Does Your Strategic Planning Model Anticipate (And Permit) Failure?
One of the most popular trends in business literature, blogs, and discussion groups about strategic planning models is how important it is for organizations to permit failure. Although I first accepted the conversation about failure to have been a healthy one, I am increasingly concerned that the message is in danger of becoming lost in translation.
The popular discussion about failure has grown out of several historical and intellectual developments over the past few decades – namely the complex and turbulent modern business environment. It’s clear that innovation requires experiment and, therefore, is an unavoidable byproduct of aggressive attempts to create new products and services that provide value to customers. Any negative stigma that inhibits aggressive experimentation, therefore, inhibits innovation. As Harvard Business School professor, Amy Edmondson reminds us, “. . . the most exquisite plans and disciplined execution cannot guarantee success when knowledge about how to produce a desired result is either still developing or is in a state of dramatic flux.”[i] In other words, when success is the result of well-known good practices, failure is a bad thing.
Your Strategic Planning Models Must Account for Possible Failures
There is a dangerous chasm of difference between what is meant by the acceptance of failure and the potential disasters that may be precipitated through misapprehending that meaning. One must account for all possible failures in the strategic business planning processes. According to psychologist Ron Friedman, author of The Best Place to Work and renowned expert on building extraordinary workplaces, failure is only permissible under certain circumstances. Individuals and teams should be permitted to fail only when the cost of that failure is low or insignificant and opportunities abound such that “when your attempt rate is high, each individual failure becomes a lot less significant.”[ii]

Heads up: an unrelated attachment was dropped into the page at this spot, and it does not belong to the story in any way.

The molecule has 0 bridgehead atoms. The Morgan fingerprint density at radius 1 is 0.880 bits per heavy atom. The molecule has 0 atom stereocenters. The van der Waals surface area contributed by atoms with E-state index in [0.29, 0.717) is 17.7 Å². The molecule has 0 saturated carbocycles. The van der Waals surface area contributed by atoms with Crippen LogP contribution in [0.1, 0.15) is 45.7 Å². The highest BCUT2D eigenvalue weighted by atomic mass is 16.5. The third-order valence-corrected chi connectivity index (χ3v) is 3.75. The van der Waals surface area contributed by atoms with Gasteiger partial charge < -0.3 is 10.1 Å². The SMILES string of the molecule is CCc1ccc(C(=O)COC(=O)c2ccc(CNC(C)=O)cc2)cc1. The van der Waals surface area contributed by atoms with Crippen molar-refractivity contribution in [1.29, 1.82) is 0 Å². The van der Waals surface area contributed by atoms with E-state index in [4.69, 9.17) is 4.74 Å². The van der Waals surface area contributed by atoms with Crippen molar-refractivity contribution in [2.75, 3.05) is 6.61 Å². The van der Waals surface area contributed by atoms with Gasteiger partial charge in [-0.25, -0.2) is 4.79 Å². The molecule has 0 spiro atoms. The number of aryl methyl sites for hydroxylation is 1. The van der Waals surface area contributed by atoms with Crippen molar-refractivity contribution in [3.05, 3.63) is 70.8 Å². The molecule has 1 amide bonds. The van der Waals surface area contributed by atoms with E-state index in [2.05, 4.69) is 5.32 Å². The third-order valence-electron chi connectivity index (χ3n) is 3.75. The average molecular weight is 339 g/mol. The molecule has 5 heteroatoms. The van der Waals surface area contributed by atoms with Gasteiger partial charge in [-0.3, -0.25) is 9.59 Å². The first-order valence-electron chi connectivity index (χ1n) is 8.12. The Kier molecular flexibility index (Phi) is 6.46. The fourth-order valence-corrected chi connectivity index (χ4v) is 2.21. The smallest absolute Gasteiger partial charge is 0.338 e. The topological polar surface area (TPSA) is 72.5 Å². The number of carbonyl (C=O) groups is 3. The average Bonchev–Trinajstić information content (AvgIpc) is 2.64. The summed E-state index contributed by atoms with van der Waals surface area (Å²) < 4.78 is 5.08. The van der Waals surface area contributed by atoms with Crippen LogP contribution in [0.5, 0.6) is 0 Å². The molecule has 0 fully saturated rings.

Failure itself can only be judged as negative, regardless of its long-term consequences. When New Coke emerged in 1985, was rejected by consumers, and, yet drove up sales of the Classic Coke product, the long-term intent may have been a success. But, that was not the intent of the New Coke product. Complex systems react in strange ways. New Coke was a failure – pure and simple. However, the learning that resulted from it continues to be an important one for the Coca-Cola Company, and for branding and marketing strategists in general.
Under the circumstances that Friedman outlines, failure is permissible so long as it provides valuable learning or otherwise facilitates progress down the road to success. Perhaps it means striking out on a new road or clearing a new path in the search for a route to a final destination. Thus, the more modern and encouraging notion of failure is that it is a permissible consequence of experimentation and intentional efforts to succeed in the face of the unknown.
Failure should be correlated to risk. We must all take risks in order to be successful. So, we should take risks in order to succeed or to generate learning that will help us find the right path to success. If failure does not contribute to that success, in even a distantly related way, then it is failure for failure’s sake. This is a dangerous misapprehension of failure as a permissive result. Beware the Golem Effect – the self-fulfilling nature of low expectations. Misunderstanding when failure is acceptable may lead to damaging results. Lowered expectations are a danger to any team or organization because they may lead to self-fulfilling prophesies where a low expectation for success drives mediocre results.